High schoolEdit

At the end of Eastern Michigan's 1999 season, none of Rasnick's assistant coaches were retained.[10] In 2001, Lombardi was the defensive coordinator for the short-lived Chicago Enforcers of the XFL.[2] When the XFL folded after one year, Lombardi decided to stay close to home coaching high school football in order to spend more time with his four-year-old son Rocky, saying, "Football has been so great, providing me with everything I've had in life. There's no way I was going to let Rocky grow up hating football because his dad is always gone." In 2002, Lombardi became the head coach at Homewood-Flossmoor High School in Homewood, Illinois,[11] where his father had been coach in the late 1960s, and he quickly revitalized the struggling team.[2] However, after just one season, Lombardi left Homewood-Flossmoor without explanation, taking over at Hinsdale Central High School in Hinsdale, Illinois, a western suburb of Chicago.[12]

After three seasons at Hinsdale Central, in which the team posted a 30–7 record, two trips to the Class 8A quarterfinals and one trip to the semifinals, Lombardi was fired in March 2006. His lawsuit against the school district for breach of contract was settled for $10,000, and within a month he was hired by Washington High School in Cedar Rapids, Iowa.[13][14] During his tenure at Cedar Rapids Washington, Lombardi has led the Warriors to four playoff berths, including two trips to the state quarterfinals and one trip to the Semi-Finals. The Warriors have won two conference championships and he has been named MVC coach of the year twice, in 2007 and 2008. He was invited to guest coach at the Under Armour All-American game in 2009. In addition to serving as the Head Football Coach, Lombardi also assists with track and was recently named the head baseball coach, beginning in the 2012 season. He currently has 5 kids, all of them in sports.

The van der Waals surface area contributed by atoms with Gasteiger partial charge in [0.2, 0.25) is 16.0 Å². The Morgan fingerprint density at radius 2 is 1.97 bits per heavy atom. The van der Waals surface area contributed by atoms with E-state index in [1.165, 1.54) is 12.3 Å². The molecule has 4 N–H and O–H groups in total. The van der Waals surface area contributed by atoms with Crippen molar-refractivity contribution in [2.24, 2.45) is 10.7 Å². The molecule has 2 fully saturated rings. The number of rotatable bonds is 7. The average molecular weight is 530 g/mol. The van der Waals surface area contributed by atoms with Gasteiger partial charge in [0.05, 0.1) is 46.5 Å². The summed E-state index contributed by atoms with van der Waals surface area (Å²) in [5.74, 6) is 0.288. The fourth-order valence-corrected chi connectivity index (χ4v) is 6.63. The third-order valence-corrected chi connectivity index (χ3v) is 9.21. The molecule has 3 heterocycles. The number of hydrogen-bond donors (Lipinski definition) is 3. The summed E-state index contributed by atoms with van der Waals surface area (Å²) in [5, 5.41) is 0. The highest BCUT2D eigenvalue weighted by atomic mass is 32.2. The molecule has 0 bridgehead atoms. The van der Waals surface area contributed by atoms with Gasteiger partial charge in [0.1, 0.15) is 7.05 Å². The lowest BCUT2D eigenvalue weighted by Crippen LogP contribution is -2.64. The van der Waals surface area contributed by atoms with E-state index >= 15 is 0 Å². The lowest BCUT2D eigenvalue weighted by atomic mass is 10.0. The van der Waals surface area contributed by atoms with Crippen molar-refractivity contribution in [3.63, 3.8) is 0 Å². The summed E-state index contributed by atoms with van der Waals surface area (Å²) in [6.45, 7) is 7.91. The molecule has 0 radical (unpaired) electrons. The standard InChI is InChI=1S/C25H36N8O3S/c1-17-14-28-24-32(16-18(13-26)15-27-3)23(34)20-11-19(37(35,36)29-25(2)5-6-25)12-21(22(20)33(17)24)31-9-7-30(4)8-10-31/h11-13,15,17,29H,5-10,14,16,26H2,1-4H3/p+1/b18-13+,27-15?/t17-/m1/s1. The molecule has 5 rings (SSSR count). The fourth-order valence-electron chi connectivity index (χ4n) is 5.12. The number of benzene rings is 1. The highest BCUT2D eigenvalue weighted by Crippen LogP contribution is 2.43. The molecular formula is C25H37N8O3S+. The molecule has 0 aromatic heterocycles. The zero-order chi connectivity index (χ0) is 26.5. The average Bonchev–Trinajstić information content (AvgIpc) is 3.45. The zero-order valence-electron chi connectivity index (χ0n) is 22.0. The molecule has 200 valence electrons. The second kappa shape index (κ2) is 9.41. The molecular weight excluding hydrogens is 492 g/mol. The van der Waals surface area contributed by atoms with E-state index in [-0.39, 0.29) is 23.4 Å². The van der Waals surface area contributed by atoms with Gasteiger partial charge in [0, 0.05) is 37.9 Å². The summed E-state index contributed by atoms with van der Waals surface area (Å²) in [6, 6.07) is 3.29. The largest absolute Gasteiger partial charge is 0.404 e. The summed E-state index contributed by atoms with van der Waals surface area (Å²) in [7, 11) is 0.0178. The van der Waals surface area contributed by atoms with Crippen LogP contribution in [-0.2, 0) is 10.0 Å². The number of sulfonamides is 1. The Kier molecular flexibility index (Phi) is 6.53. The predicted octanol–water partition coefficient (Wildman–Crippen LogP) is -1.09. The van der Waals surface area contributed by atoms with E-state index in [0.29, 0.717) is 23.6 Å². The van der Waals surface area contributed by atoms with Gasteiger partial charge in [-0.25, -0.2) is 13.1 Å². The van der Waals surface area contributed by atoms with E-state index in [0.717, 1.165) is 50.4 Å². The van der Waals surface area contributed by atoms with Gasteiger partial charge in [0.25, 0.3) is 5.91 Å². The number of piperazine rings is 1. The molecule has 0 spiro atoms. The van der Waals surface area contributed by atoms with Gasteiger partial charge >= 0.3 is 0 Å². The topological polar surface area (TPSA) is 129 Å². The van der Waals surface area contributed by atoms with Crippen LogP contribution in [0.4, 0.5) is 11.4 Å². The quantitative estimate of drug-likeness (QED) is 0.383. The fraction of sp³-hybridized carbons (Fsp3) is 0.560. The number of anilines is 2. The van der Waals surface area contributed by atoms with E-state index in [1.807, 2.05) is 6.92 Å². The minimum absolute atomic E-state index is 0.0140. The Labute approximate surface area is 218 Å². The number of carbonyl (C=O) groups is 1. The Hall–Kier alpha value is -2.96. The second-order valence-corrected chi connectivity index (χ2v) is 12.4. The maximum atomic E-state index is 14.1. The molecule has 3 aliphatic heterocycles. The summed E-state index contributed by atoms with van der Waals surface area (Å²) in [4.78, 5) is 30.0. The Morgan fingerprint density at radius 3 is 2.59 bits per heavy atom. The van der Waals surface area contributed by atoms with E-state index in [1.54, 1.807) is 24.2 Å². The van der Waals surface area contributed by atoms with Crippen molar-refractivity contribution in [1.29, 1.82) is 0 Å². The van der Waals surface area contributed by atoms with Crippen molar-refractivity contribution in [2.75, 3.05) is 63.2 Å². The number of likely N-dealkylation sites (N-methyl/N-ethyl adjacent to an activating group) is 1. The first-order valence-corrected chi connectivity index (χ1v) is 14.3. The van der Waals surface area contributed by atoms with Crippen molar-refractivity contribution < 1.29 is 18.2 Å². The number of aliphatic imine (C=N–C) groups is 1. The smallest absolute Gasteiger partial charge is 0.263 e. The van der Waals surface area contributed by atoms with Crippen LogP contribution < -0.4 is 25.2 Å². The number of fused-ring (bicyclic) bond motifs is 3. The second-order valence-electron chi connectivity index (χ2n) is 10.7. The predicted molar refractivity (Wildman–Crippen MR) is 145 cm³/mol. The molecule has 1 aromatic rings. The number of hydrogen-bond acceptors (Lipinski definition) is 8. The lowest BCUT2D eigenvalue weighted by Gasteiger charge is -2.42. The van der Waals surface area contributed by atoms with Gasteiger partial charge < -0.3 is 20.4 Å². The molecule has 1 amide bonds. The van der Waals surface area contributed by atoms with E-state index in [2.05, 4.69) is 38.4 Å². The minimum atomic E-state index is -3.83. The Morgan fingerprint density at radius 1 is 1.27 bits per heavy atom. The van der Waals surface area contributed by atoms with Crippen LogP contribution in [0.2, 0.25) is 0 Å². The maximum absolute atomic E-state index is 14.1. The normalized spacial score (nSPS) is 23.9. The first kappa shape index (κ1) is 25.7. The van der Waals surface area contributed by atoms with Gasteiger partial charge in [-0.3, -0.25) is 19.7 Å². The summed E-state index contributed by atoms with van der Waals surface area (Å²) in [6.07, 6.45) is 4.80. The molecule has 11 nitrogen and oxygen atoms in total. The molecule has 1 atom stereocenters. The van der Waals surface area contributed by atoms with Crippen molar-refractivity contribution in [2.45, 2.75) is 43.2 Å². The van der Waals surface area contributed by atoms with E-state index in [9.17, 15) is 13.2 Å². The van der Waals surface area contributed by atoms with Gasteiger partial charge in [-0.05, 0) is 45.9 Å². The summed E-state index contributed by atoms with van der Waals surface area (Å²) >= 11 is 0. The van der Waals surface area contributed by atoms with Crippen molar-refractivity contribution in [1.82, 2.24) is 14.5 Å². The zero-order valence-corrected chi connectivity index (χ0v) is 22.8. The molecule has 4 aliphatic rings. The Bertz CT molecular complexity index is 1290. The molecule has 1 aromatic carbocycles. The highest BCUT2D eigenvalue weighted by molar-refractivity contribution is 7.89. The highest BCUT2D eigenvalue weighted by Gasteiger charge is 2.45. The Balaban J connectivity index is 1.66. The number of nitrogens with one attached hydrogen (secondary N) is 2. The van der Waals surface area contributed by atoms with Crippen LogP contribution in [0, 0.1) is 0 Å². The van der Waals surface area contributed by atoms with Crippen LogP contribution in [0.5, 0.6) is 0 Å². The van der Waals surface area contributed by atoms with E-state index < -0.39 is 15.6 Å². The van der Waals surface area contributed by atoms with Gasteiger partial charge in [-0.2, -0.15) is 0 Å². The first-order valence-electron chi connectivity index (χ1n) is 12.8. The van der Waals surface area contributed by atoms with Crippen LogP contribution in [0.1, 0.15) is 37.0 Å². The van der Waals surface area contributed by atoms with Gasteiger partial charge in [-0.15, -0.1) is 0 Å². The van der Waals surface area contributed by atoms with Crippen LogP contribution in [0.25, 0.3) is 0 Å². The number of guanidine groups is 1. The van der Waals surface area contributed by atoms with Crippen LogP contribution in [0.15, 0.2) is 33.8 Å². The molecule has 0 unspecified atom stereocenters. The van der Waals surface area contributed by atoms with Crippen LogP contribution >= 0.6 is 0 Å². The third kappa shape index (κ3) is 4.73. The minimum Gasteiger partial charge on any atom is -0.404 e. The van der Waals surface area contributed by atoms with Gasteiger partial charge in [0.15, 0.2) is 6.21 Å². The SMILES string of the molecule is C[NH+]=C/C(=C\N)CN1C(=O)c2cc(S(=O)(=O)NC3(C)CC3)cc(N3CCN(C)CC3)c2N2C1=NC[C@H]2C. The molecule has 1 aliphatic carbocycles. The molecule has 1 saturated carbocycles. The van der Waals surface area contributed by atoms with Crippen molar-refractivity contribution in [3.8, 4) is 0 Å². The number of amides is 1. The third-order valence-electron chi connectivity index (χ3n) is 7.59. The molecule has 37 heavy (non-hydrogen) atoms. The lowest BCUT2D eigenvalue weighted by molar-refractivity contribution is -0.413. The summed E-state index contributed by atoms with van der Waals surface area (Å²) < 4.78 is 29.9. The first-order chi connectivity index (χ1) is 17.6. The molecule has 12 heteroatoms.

1. 1.0 1.1 1.2 1.3 1.4 "EMU's Rasnick Releived of Duties; Lombardi Named Interim Coach". November 16, 1999. Archived from the original on 2011-08-15. Retrieved January 21, 2011.
  2. 2.0 2.1 2.2 [citation needed]
  3. "Arizona State Sun Devils, 1981-1995, who signed on with professional football teams". Tempe History Museum. Retrieved January 21, 2011.
  4. [citation needed]
  5. 5.0 5.1 Shafer, Ian. "Eastern Michigan University (All seasons results)". College Football Reference. Retrieved December 30, 2010.
  6. "Football Bowl Subdivision: Eastern Michigan University Directory". The Sports Network. Retrieved April 13, 2011.
  7. DeLassus, David. "Eastern Michigan Coaching Records". College Football Data Warehouse. Retrieved December 30, 2010.
  8. DeLassus, David. "Coaching Records Game by Game-Rick Rasnick, 1999". College Football Data Warehouse. Retrieved January 21, 2010.
  9. DeLassus, David. "Coaching Records Game by Game-Tony Lombardi, 1999". College Football Data Warehouse. Retrieved January 21, 2010.
  10. [citation needed]
  11. [citation needed]
  12. [citation needed]
  13. [citation needed]
  14. [citation needed]